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Exploring the Diverse Types of Surveys: Insights and Applications

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There are two ways you can conduct research to gather the desired data, one, gathering opinions from the target audience, and two, conducting research using previously gathered data. In this article, we’ll explore the different types of surveys that enable you to reach out to your target audience and gather data from them directly. 

There are various types of surveys for research. But, researchers across industries use some common survey research methods, and we will dive into these handfuls of methods. 

What is survey research?

Survey research is the most common and widely used tool for quantitative and qualitative research by different industries. There are different types of surveys that help gather insightful data from the target audience for your research purpose.

When administered correctly, surveys provide meaningful insights in the form of quantitative or qualitative data. Organizations then analyze this data to make accurate decisions. 

A formal list of questionnaires is prepared & deployed to the respondents for them to share their feedback/opinions. Researchers use a non-disguised approach so that the participants of the survey know exactly what they are answering.   

Let’s now look at the types of survey methods you can use to collect responses. 

Related read: What is a survey?

What are the types of surveys?

The types of survey methods can be classified into different categories, which we will explain in detail later. For now, let’s divide the different kinds of surveys based on three major categories.  

  1. Survey types based on channels used: This includes seven survey types. 
  2. Survey types based on the frequency of deployment: This includes three sub-types. 
  3. Survey types based on the research goal: This includes seven sub-types of surveys. 

We will walk you through each of these categories in the next section. 

Read how Voxco helped Frost & Sullivan conduct 10K surveys across 300 industries.

7 Different types of surveys based on channels used

In this section of examples of survey research, we are going to discuss seven different survey kinds based on the channels you can use. Each of these survey research examples consists of different channels of survey distribution and data collection.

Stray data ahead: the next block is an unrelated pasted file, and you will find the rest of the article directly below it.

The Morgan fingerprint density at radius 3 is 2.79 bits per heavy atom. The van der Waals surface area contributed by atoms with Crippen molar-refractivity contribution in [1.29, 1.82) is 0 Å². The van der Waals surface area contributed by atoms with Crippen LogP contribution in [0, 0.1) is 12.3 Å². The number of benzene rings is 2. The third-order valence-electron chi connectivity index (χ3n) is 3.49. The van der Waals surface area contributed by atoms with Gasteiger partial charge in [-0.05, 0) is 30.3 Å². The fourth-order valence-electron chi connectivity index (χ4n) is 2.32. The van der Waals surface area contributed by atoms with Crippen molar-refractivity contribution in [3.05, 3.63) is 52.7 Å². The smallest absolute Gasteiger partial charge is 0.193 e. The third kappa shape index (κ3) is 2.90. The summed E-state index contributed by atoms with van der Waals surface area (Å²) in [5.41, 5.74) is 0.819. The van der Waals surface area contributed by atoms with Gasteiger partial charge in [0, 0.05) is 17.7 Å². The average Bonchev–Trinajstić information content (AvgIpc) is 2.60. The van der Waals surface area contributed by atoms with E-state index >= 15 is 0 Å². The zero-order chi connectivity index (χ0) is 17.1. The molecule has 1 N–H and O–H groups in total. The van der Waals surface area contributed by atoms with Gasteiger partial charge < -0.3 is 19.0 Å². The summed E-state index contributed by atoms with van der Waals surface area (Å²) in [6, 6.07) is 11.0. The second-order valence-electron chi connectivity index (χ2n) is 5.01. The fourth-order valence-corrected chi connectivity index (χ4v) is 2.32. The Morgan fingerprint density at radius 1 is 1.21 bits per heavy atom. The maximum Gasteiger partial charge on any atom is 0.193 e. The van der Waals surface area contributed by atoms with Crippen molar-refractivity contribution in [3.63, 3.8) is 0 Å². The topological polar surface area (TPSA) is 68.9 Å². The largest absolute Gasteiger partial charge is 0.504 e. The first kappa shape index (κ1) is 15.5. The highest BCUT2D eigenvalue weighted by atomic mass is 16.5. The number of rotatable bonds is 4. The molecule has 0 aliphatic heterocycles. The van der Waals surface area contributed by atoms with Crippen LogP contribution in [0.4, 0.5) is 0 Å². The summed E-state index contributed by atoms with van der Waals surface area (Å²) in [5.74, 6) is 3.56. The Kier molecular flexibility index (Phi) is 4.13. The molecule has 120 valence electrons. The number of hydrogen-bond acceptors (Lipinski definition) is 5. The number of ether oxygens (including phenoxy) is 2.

01. Online surveys 

Online surveys include a set of structured questions that respondents complete through the Internet. This is generally done by filling in a form. Online survey tools are becoming increasingly popular because it is an apt way to reach out to the participants, it is less time-consuming, and are also cost-effective as compared to traditional paper surveys. 

You can administer online surveys via email, sms, social media, or your company website. The internet makes it easy to reach a diverse audience and gather representative data. 

Pros of this type of survey: 

  • Online surveys are easy to share and accessible. 
  • Survey respondents can take surveys anywhere on their mobile devices. 
  • You can trigger it to gather responses in real-time. 

Online survey tools allow you to design surveys with multiple types of survey questions to create interactive surveys. It also enables you to store gathered data in the database and use it for later evaluations by experts. 

Additionally, it enables you to use logic functionality to ensure that the questions are relevant to the respondent’s experience. Survey software also enables researchers to reward survey respondents for their participation in online surveys. 

02. Paper surveys 

In such survey methods, researchers use traditional paper and pencil methods to collect data. 

Many researchers believe paper surveys to be outdated methods of conducting surveys. However, they come in handy when used for field research. These surveys can be conducted in areas where computers, laptops, and smartphones aren’t available.  

However, these surveys are expensive and time-consuming. They also use up human resources and can be exhausting to conduct. 

Pros of this survey research example: 

  • It allows you to gather data from people who are not well-versed in technology. 
  • People who cannot access online surveys can share their feedback using paper surveys. 

03. Telephonic surveys 

As the name suggests, telephonic surveys such as Voxco’s CATI survey software are conducted over the telephone. Respondents are asked to answer questions that are relevant to the research topic. 

The researcher asks the questions over the phone or uses IVR to play recorded questions. Phone surveys, when conducted using robust technology like automated dialers, can speed up the research process and also enable you to scale the software based on the requirement. 

However, a lot of the success of a telephone survey depends on the number of people answering the phone and investing the time in answering each and every question. 

Pros of this example of survey research: 

  • Phone surveys help you add a human touch and build relationships with the target audience.